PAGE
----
Acupuncture Relieves Rhinitis & Prevents Oral Ulcers
02 OCTOBER 2015
Acupuncture relieves nasal congestion due to rhinitis. Research published in the Shanghai Journal of Acupuncture and Moxibustion demonstrates that acupuncture combined with moxibustion alleviates nasal congestion, swelling, post-nasal drip, and a runny nose. Facial needling in the TCM syle. The research confirms that acupuncture exerts an anti-inflammatory action, enhances immunity, and is effective in the prevention of immunological related disease.
The research compared the effectiveness of acupuncture plus moxibustion with nasal drops containing nitrofurazone and ephedrine. The total effective rate of the nasal drop medication was 55%. Acupuncture combined with moxibustion achieved an 85% total effective rate for the alleviation of rhinitis signs and symptoms.
The Traditional Chinese Medicine (TCM) principles chosen for the acupuncture point selection were to promote blood circulation, remove stasis, and open nasal passages. Acupuncture was applied to acupoints:
Manual stimulation using the bu-pushing technique was applied to the acupuncture needles to elicit a deqi response at the needle site. Total needle retention time was thirty minutes per acupuncture session. Moxibustion was applied to acupoints DU4, Yintang, and GB20 during needle retention. Additional moxibustion along the acupuncture meridians was applied for an additional one minute. Acupuncture and moxibustion were applied once per day for one week.
The acupuncture plus moxa group was compared with the medication group receiving the nasal drops containing nitrofurazone and ephedrine. Three to five drops were applied two times per day for the one week treatment period. The nasal drops achieved a 55% total effective rate and acupuncture plus moxibustion achieved an 85% total effective rate.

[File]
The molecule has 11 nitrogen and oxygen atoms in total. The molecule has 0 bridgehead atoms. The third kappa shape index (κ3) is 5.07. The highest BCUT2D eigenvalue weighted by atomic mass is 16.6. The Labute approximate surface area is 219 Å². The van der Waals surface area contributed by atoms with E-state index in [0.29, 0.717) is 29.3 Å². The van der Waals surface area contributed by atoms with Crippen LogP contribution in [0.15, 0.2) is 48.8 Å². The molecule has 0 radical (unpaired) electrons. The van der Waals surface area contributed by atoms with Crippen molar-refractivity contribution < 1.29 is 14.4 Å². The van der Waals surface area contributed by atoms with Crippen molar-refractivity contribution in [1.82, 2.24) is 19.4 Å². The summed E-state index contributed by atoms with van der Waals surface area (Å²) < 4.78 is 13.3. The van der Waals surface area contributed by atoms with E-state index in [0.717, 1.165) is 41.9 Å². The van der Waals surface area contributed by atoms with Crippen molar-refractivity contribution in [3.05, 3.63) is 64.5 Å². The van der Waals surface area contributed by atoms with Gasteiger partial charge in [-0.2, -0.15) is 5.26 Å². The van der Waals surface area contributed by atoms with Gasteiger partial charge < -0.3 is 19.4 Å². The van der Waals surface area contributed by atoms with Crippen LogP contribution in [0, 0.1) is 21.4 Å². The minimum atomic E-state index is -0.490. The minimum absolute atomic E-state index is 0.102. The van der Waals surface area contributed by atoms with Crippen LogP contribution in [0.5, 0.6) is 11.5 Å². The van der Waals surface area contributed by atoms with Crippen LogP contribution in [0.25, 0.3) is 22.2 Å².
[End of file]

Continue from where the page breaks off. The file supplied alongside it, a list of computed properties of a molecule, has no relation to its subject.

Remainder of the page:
Moxibustion on the bladder meridian.
Oral Ulcer Prevention
Another research team discovered that acupuncture benefits the immune system and prevents oral ulcers. Li et al. examined patients with chronic recurrent oral ulcers and applied acupuncture therapy using the following acupoints:
Additional acupuncture points were added based on differential diagnostics. Patients were diagnosed with accumulation of heat in the heart and spleen upon presentation of a high number of oral ulcers with significant swelling, thirst, halitosis, constipation, excessively yellow urine, a red tongue with a yellow coating, and a rapid pulse. The following acupoints were added for patients with this diagnosis:
Another group received a different set of supplementary acupuncture point needling with the diagnosis of yin deficiency heat. These patients had between one and three oral ulcers, minor swelling, painful ulcers, dry mouth, a feeling of excessively warm limbs and chest, a red tongue with a diminished coating, and a rapid pulse. The following acupoints were added for these patients:
A third differential diagnosis of qi and blood deficiency was made if patients had few oral ulcers, absence of swelling, lack of thirst, fatigue, loose stool, aversion to cold, a pale tongue with a thin coating, and a weak pulse. The following acupoints were added for these patients:
Follow-up exams were taken at three months, six months, and one year after acupuncture treatment. The results demonstrated that acupuncture therapy reduced oral ulcer relapse rates by 71.70%. Acupuncture also reduced pain levels and the total number of oral ulcers. In a measurement of immunological responses, the researchers discovered that acupuncture had a direct regulatory effect on T lymphocytes.
Fan, X. H. & Xie. Q. (2015). Therapeutic Observation of Acupuncture-moxibustion for Chronic Simple Rhinitis Due to Yang Deficiency. Shanghai Journal of Acupuncture and Moxibustion. 34 (7).
Chen, R. X. (2007). To mediate the regulatory effects of moxibustion on human body functions with acupoint thermal sensitization. Journal of Jiangxi Medical College. 19(1): 57-60.
Tao, H. M, Wei, X. F., Xie, Q., et al. (2011). Clinical Treatment of Allergic Rhinitis using Xie’s Wenduqumai acupuncture treatment. Journal of Chinese Folk Medicine. 20(12): 138.
Li, J. H. & Xu, C. M. (2014). The effects of acupuncture on T lymphocyte subsets in patients with recurrent oral ulcer. Journal of Practical Stomatology. 30 (6).
Liu, Q. M. (2012). Oral Diseases 4th Edition. People’s Health Publisher. 59-60.
Original article from healthcmi.com